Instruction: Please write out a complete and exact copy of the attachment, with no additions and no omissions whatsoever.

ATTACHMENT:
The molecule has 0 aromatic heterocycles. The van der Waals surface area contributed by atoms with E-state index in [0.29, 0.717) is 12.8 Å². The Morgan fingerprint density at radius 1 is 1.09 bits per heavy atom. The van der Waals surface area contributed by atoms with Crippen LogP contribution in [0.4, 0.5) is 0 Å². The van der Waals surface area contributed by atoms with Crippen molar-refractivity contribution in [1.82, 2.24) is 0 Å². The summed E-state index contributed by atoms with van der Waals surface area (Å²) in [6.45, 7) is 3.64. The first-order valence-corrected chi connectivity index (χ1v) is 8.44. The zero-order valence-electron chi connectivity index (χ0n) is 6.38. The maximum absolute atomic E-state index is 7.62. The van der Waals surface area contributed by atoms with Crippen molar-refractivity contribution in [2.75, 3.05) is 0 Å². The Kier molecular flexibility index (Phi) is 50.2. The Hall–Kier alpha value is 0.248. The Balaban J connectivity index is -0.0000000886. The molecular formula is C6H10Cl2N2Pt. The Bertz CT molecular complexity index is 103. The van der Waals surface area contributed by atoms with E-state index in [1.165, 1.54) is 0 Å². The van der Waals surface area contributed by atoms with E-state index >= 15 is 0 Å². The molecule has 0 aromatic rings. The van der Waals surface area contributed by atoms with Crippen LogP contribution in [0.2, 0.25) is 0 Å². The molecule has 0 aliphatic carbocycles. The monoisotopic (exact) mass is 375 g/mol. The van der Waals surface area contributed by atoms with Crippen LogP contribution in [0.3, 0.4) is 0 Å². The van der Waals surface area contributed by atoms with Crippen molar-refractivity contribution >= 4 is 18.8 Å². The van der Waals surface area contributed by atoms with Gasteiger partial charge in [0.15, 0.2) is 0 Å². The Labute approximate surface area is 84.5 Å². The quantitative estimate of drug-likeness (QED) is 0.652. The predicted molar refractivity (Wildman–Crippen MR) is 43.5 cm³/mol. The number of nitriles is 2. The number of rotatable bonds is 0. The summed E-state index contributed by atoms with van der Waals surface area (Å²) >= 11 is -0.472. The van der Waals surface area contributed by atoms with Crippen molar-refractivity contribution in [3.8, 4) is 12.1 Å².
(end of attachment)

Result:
The molecule has 0 aromatic heterocycles. The van der Waals surface area contributed by atoms with E-state index in [0.29, 0.717) is 12.8 Å². The Morgan fingerprint density at radius 1 is 1.09 bits per heavy atom. The van der Waals surface area contributed by atoms with Crippen LogP contribution in [0.4, 0.5) is 0 Å². The van der Waals surface area contributed by atoms with Crippen molar-refractivity contribution in [1.82, 2.24) is 0 Å². The summed E-state index contributed by atoms with van der Waals surface area (Å²) in [6.45, 7) is 3.64. The first-order valence-corrected chi connectivity index (χ1v) is 8.44. The zero-order valence-electron chi connectivity index (χ0n) is 6.38. The maximum absolute atomic E-state index is 7.62. The van der Waals surface area contributed by atoms with Crippen molar-refractivity contribution in [2.75, 3.05) is 0 Å². The Kier molecular flexibility index (Phi) is 50.2. The Hall–Kier alpha value is 0.248. The Balaban J connectivity index is -0.0000000886. The molecular formula is C6H10Cl2N2Pt. The Bertz CT molecular complexity index is 103. The van der Waals surface area contributed by atoms with E-state index in [1.165, 1.54) is 0 Å². The van der Waals surface area contributed by atoms with E-state index >= 15 is 0 Å². The molecule has 0 aromatic rings. The van der Waals surface area contributed by atoms with Crippen LogP contribution in [0.2, 0.25) is 0 Å². The molecule has 0 aliphatic carbocycles. The monoisotopic (exact) mass is 375 g/mol. The van der Waals surface area contributed by atoms with Crippen LogP contribution in [0.3, 0.4) is 0 Å². The van der Waals surface area contributed by atoms with Crippen molar-refractivity contribution >= 4 is 18.8 Å². The van der Waals surface area contributed by atoms with Gasteiger partial charge in [0.15, 0.2) is 0 Å². The Labute approximate surface area is 84.5 Å². The quantitative estimate of drug-likeness (QED) is 0.652. The predicted molar refractivity (Wildman–Crippen MR) is 43.5 cm³/mol. The number of nitriles is 2. The number of rotatable bonds is 0. The summed E-state index contributed by atoms with van der Waals surface area (Å²) >= 11 is -0.472. The van der Waals surface area contributed by atoms with Crippen molar-refractivity contribution in [3.8, 4) is 12.1 Å².